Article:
That’s the title of the latest article at Eric Peters’ blog.  He points out that modern technology in our vehicles is costing all of us a lot more when it comes to repairs, even for something as ostensibly simple as replacing a windshield. Embedded in the glass – part of the “assembly” – is saaaaaaaaaaaaaaaaaaaaaafety technology. It’s usually part of the rearview mirror, technically – but that’s now part of the windshield assembly in more and more new cars. It’s no longer the simple – and generic/universal – glue it in place rearview mirror cars used to have. The rearview mirror is almost an

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“Gold on the Hoof” is published!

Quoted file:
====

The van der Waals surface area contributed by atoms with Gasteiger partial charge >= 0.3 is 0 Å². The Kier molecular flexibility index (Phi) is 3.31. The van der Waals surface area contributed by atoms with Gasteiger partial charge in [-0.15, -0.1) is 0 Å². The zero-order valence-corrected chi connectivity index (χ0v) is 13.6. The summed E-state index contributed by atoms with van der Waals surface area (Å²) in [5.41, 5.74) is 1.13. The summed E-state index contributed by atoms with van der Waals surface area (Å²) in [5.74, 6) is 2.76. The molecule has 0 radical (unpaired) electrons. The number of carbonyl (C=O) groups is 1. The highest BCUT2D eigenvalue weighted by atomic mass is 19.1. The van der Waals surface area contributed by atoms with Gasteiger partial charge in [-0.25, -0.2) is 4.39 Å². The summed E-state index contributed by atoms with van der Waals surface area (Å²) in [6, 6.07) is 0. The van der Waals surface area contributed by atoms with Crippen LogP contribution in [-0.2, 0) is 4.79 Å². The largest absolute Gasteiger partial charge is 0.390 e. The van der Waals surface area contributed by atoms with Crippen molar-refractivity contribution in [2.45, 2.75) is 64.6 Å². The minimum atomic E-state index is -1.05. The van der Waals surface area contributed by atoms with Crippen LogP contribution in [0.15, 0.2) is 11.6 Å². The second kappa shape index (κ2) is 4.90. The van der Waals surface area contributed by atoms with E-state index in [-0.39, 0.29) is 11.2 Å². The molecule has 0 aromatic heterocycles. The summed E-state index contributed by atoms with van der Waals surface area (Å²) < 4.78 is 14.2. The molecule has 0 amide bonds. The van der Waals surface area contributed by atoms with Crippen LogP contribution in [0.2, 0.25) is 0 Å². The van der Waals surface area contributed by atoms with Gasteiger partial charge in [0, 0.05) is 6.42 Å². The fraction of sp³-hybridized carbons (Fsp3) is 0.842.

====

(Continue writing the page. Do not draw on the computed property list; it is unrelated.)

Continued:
My latest Western novel, “Gold on the Hoof“, third in the Ames Archives series, has been published in e-book format on Amazon.  A print edition will follow soon. I previously published an excerpt from the book on this blog, to whet your appetite. The blurb reads: The Comanche and Kiowa are painting for war in the Texas Panhandle. The US Army is preparing to stop them – but it needs horses to do so. Lots of horses. Walt Ames knows where to find them, and breeding stock for his horse ranch, too. All he has to do is ride down to Mexico, buy them,